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Corporate Governance: Its scope, concerns & theories Shann Turnbull*Graduate School of Management Macquarie University, SydneyABSTRACT

This paper outlines the conceptual, cultural, contextual and disciplinary scope of the rapidly evolving topic of corporate governance. As a basis for improving the rigour of research and analysis, some definitions are suggested. Reasons for the diversity of viewpoints and concerns are considered. To provide an orientation for new scholars and those from specialised disciplines, recent surveys of corporate governance are reviewed from their ethnocentric, contextual, and intellectual contingencies. The prospects of developing the topic as a "science of organisation" are considered along with areas for future research.

Key words: Agency, Control, Corporations, Culture, Cybernetics, Directors, Firm, Finance, Governance, Information theory, Institutions, Ownership, Political, Power, Regulation, Self-regulation, Self-governance, Shareholders, Stakeholders, Stewardship, Theory of the firm, Transaction costs.


Journal of Economic Literature:- G3; L2

Encyclopedia of Law & Economics:- 0010; 0400; 0560; 0630; 0760; 0780; 5000; 5600; 5610; 9400.

Published in: Corporate Governance: An International Review, Blackwood, Oxford, vol. 5, no. 4, pp. 180-205,

Forthcoming, October, 1997.


*Shann Turnbull began work as an electronics engineer before becoming a corporate raider, company promoter, chief executive and chairman of publicly traded corporations in Australia. In 1975 he pioneered the study of comparative corporate governance as a foundation author of the Company Directors' Diploma Course presented throughout Australia and internationally.


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The purpose of this paper is to provide an orientation in corporate governance for both new scholars and specialists in disciplines which intersect with the topic. These disciplines include micro-economics, organizational economics, organizational theory, information theory, law, accounting, finance, management, psychology, sociology and politics. Each may view corporate governance in a different way, somewhat like the apocryphal group of blind people trying to identify an elephant through touch by each describing quite different parts of the animal.

To encompass most perspectives, an inclusive definition of corporate governance is introduced in the next section to include all types of firms and other institutional arrangements involved in productive activities. The third section considers how some some key words are used in different ways within, and between, disciplines. To assist in integrating the knowledge of the various disciplines, some common language is suggested.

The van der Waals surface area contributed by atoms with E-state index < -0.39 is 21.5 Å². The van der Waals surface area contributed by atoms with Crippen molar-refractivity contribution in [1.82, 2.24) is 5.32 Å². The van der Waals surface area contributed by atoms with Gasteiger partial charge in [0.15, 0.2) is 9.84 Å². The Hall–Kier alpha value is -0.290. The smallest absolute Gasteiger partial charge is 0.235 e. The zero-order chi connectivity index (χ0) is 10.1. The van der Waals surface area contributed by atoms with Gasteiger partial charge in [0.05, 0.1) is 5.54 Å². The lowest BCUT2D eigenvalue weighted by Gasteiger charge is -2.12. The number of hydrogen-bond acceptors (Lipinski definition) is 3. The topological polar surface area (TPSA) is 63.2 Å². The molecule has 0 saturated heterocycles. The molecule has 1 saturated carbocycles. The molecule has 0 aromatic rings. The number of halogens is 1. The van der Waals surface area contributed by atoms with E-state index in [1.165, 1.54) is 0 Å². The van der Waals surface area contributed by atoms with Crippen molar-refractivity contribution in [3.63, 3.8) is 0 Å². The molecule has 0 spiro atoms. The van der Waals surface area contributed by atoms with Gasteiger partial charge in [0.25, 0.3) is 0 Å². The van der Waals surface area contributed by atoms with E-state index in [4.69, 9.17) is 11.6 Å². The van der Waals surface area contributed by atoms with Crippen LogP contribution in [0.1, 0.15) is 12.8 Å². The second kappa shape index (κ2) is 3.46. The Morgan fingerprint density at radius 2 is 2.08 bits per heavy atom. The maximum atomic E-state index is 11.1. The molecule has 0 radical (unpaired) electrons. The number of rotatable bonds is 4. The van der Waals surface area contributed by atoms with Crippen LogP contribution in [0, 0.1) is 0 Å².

A diversity of agents is shown to be involved in influencing, controlling, regulating and managing firms, productive networks and associations. Again, an inclusive approach is used to encompass the diversity of ways in which leading workers in the field define the topic of corporate governance. The next section considers the origins of the diverse viewpoints. The various perspectives are related to the discipline and professional affiliations of various writers in the field as well as to their cultural and contextual situations. We then consider how well theories of the firm fit these various contingencies and how governance practices differ between cultures.

Two surveys of corporate governance undertaken in 1996 by US scholars are then reviewed from the perspectives developed by the paper. One survey undertaken by the National Bureau of Economic Research comprehensively reviews the extensive, but narrow, financial perspective used by economists who base much of their analysis on transaction costs and agency theory. The other survey prepared for the OECD, presents four viewpoints. These are: (i) a simple finance model, (ii) stewardship theory, (iii) stakeholder theory and (iv) the politics of shareholder control at the micro level of the firm. This fourth perspective is reviewed from a macro political context which includes an historical outline of how state and federal governments in the US concerned themselves with the control and regulation of companies. The section concludes by considering some emerging political issues raised by Monks (1996) in the governance of US firms and the national economy.

Three additional approaches are suggested for analysing how productive activities are governed by social institutions. These are based on analysing respectively: (i) culture; (ii) power and (iii) their information and control (i.e. cybernetic) architecture.

Research opportunities are identified in such topics as: (i) limited life enterprises; (ii) worker ownership and control; (iii) compound boards with two, three and more tiers; (iv) information theory; (v) productive networks; (vi) holonic structures; and (vii) self-regulation and self-governance. Concluding remarks follow.


Corporate governance describes all the influences affecting the institutional processes, including those for appointing the controllers and/or regulators, involved in organizing the production and sale of goods and services. Described in this way, corporate governance includes all types of firms whether or not they are incorporated under civil law.